1. Section 1 of the Act of 1963 approved April 17, 1963 (Ga. L. 1963, p. 643; Code Ann. 56-408.1) provides: "From and after the passage of this Act, any provision in a liability policy of insurance which provides that the insurer shall have the right to compromise or settle claims of third persons against the insured without the consent of the insured shall be deemed to create, as between the insurer and the insured, the relationship of an independent contractor so that the insured shall not be precluded from asserting a claim or cause of action against third persons, notwithstanding the settlement by the insurer of such claims of third persons, unless the insured shall previously have consented thereto in writing; provided that in all such cases where the insurer shall settle the claims of third persons against the insured, without such written consent, it shall be the duty of the insurer to inform such third persons in writing of the lack of consent of the insured and that the insured is not thereby precluded from the further assertion of claims against such third persons, before taking from such third persons any release, covenant not to sue, or other settlement; and upon the failure of the insurer to give such notice to such third persons of the lack of consent of such insured, such release, covenant not to sue or other settlement shall be of no effect, null and void.
"If such third persons execute a release, covenant not to sue, or other instrument in settlement of their claims after such notice of the lack of consent of the insured, the same shall be deemed and construed as a bar to the further assertion by such third persons of such claims against all persons whomsoever, and such third persons shall not plead such release, covenant not to sue or settlement in bar of any action or claim asserted by such insured." (Emphasis supplied.) The first portion of this Act predicates the entire Act upon the basis of there being a provision in a liability policy of insurance permitting the insurer to settle with third persons without the consent of the insured. In the proviso following, all reference to third persons is preceded by the word "such." The use of this language can mean nothing more or less than third persons who are settled with by an insurance company where the required provisions are contained in the policy and has no application to any other situation. Accordingly, the provision therein that "[i]f such third persons execute a release, covenant not to sue, or other instrument in settlement of their claims after such notice of the lack of consent of the insured, the same shall be deemed and construed as a bar to the further assertion by such third persons of such claims against all persons whomsoever," has no application unless the policy of insurance pursuant to which such payment was made by flu insurer contained the required provisions.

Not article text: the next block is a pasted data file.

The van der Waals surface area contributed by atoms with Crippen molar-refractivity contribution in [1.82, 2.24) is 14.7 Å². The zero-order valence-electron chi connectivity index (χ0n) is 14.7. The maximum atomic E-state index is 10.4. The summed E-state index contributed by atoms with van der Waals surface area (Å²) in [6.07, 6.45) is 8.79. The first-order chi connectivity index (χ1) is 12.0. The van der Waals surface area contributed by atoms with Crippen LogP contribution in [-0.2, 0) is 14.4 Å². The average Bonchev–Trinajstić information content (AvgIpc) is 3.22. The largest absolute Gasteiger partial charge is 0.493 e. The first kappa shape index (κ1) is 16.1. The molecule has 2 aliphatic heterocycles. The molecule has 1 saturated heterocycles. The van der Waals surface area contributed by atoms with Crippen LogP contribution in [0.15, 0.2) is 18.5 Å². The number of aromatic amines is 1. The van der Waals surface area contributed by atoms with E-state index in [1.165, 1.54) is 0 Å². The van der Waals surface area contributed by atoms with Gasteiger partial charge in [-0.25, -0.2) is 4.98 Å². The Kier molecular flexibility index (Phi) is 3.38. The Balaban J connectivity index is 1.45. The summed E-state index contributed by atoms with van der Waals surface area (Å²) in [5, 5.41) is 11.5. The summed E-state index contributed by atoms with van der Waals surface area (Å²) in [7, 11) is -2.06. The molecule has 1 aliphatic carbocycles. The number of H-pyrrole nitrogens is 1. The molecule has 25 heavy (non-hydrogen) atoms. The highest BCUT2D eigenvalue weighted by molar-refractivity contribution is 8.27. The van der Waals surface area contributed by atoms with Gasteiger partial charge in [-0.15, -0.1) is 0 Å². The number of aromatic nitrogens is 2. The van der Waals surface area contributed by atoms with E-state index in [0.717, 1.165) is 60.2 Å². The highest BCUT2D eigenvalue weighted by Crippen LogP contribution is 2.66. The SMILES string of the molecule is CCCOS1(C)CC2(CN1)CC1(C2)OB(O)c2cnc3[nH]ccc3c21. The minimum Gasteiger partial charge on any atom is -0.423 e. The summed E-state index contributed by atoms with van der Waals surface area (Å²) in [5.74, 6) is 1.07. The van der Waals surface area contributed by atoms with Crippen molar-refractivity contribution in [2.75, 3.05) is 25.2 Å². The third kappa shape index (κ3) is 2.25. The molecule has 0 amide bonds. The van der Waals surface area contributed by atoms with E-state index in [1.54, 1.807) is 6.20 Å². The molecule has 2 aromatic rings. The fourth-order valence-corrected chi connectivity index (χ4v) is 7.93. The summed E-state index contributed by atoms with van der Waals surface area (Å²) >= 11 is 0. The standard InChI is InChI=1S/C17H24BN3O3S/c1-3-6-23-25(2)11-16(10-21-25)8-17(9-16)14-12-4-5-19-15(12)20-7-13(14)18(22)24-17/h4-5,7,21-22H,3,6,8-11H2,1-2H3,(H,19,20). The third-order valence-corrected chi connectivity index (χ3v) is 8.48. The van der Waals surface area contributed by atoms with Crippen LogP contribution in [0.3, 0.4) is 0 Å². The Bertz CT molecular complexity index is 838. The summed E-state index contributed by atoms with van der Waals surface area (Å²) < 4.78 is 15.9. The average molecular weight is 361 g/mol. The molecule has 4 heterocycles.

2. Where, as in the present case, on motion for summary judgment by a defendant against whom an action had been brought by a plaintiff who had, for a consideration received from an insurer, executed a covenant not to sue the insured (a third-party defendant) the movant is not entitled to summary judgment under the provision of the Act in the absence of proof that the insurance policy contained the required provisions. In the cases of Jackson v. Kight, 117 Ga. App. 385 (2) (160 SE2d 668)
; Fillingame v. Cook, 119 Ga. App. 140 (166 SE2d 440)
; Fisher v. Pirtle, 119 Ga. App. 556 (167 SE2d 613)
no question was raised as to the applicability of the Act in the absence of proof that the policy contained the required provisions as is here raised, and nothing was ruled thereon, for the simple reason that in all the above cases it was either proven or admitted that the policy involved contained a provision permitting the insurer to settle without the consent of the insured.
Long, Weinberg & Ansley, Ben L. Weinberg, Jr., John K. Dunlap, for appellee.